Honestly, I don’t know, but there are clues in the following idea from Steven Pressfield’s book...

“Every genre is a version of the hero’s journey” -Steven Pressfield

Pressfield says that Carl Jung was right and that there is a collective unconscious and that myths and legends constitute the fabric of the self. He goes on to say that “The soul judges a story’s truth by how closely it comports to the narrative templates that are part of our psyche from birth.”

The “narrative templates” that he is referring to are described by Joseph Campbell as “The Hero’s Journey,” which Pressfield also describes as the “primal myth of the human race.” When you read a story, there appears to be literary conventions that are, more broadly, storytelling conventions. AND, the reason they are storytelling conventions is because they match those “narrative templates” that are a part of everyone’s psyche. 

When a story fits these conventions we find it “believable.” When a story breaks from these conventions we don’t buy it. Does the fact that we all identify with the hero’s journey make the stories that successfully contain it more true? Not when you're talking about things like fiction versus nonfiction, but on some level the stories speak to a truth that we feel and that our “soul confirms,” though often we don’t know why. 

Applying the hero’s journey to the story of your life makes it possible to see struggles as stages. It gives narrative to our lives when they might otherwise seem like a chaotic string of meaningless events. It allows you to better author your life’s story so that you can connect to a “deeper truth.”

Telling a story about why something happened is risky, particularly because sometimes the story can be about why you can’t do something. But the hero’s journey is about development, progress, growth. Frame your story in the structure of the hero’s journey and your life gains momentum and always the awareness of “the next stage.”

If you want to geek out on this like I did, or if you want to write your life story in such a way that it feels like your soul can judge it as “true” because it conforms to the primal myth of the hero’s journey, then visit this link:'s_journey.htm and apply the template to any of the stories you’ve ever heard. Then explore how YOUR STORY might fit into the template. 

Leave a note in the comments and tell me what you learned. And if you write a story, please share. What could be more thrilling!  

3 Reasons to Avoid The Status Quo Reason 2: Greatness isn't in your comfort zone

I am back today with the second reason to avoid the status quo. If you didn't get reason #1 you will find it here. 


So, I talked a little last week about why I personally try to avoid the status quo and how confusing it can be to want to BELONG and want to BE A REBEL at the same time. 

One part that I left out of the story is how I came to know that you can't do much of anything if you are unwilling to take risks


You see, when I was young I desperately wanted attention. I was a pretty outgoing child and outgoing children can get a lot of attention.  What I learned was that when you are under the age of three and you do something that makes people smile or laugh you are told you are "naturally gifted." As you get older, people expect a little more; it's no longer enough that you are trying to dance, they want to see how well you actually dance.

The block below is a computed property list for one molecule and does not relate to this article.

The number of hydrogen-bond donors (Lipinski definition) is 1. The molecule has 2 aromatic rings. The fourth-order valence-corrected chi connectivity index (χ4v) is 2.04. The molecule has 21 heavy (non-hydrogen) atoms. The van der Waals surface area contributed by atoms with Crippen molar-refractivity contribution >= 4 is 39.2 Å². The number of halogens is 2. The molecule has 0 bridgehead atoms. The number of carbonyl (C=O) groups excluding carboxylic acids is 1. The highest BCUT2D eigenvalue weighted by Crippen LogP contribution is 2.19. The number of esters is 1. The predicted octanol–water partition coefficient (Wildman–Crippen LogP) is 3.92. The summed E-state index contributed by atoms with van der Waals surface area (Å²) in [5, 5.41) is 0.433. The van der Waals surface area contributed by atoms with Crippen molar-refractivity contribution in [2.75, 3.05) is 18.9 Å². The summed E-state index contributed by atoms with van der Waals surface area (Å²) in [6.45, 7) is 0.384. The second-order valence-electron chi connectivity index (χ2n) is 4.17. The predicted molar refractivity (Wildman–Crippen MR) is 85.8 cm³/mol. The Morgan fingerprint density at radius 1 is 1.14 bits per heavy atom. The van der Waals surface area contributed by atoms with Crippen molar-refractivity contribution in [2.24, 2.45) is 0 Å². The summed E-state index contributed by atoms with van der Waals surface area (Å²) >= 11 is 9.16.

As I grew I began to realize that I may not be as "naturally gifted" as everyone initially thought, ...ahhh, the stinging slap of realism.


If I wanted to get the attention I had so hoped for, I realized, I would have to "try out" for roles and positions where I would be appreciated. "Trying out," meant that I might not be picked and these were my first experiences of rejection and failure. 


Looking back I can appreciate that I had some very useful beliefs for a kid that age. One useful belief I had that let me experience multiple failures before giving up was that I was meant to be a performer. This let me believe that not "getting the part" was just a set back on a longer journey. 


Things get a little different though when you're a teenager. Am I right?


At about 15, "trying out" meant singing, as badly as I believed I sang, in front of a room full of more than 40 other kids my age or older to get into the level 2 choir. TERRIFYING!!!!    

"TERRIFYING," we use this word far too loosely; I was very very scared, but what I wanted was to dazzle an audience.


I could have said forget it and stayed home and watched another 200 episodes of "Three's Company"  but that desire, to have that effect on people, was just a little bit stronger than my fear. 

I walked out in front of those kids, and the choir teacher, sweating, shaking, my voice trembling so hard I sounded like a laser beam in a 1960's sci-fi movie, and I sang "I Don't Know How to Love Him" from the musical "Jesus Christ Superstar." In case you don't know, this song is about Mary Magdelene not knowing how to take care of Jesus during his trials. The emotional content added an entirely more awkward layer of teenage humiliation to the whole thing. Afterwards, Derek, a 17year old boy who looked like a 27 year old man, approached me, hugged me and told me it was a "beautiful song for a beautiful girl" (this was a bit creepy though his motivation may have been pity and nothing more).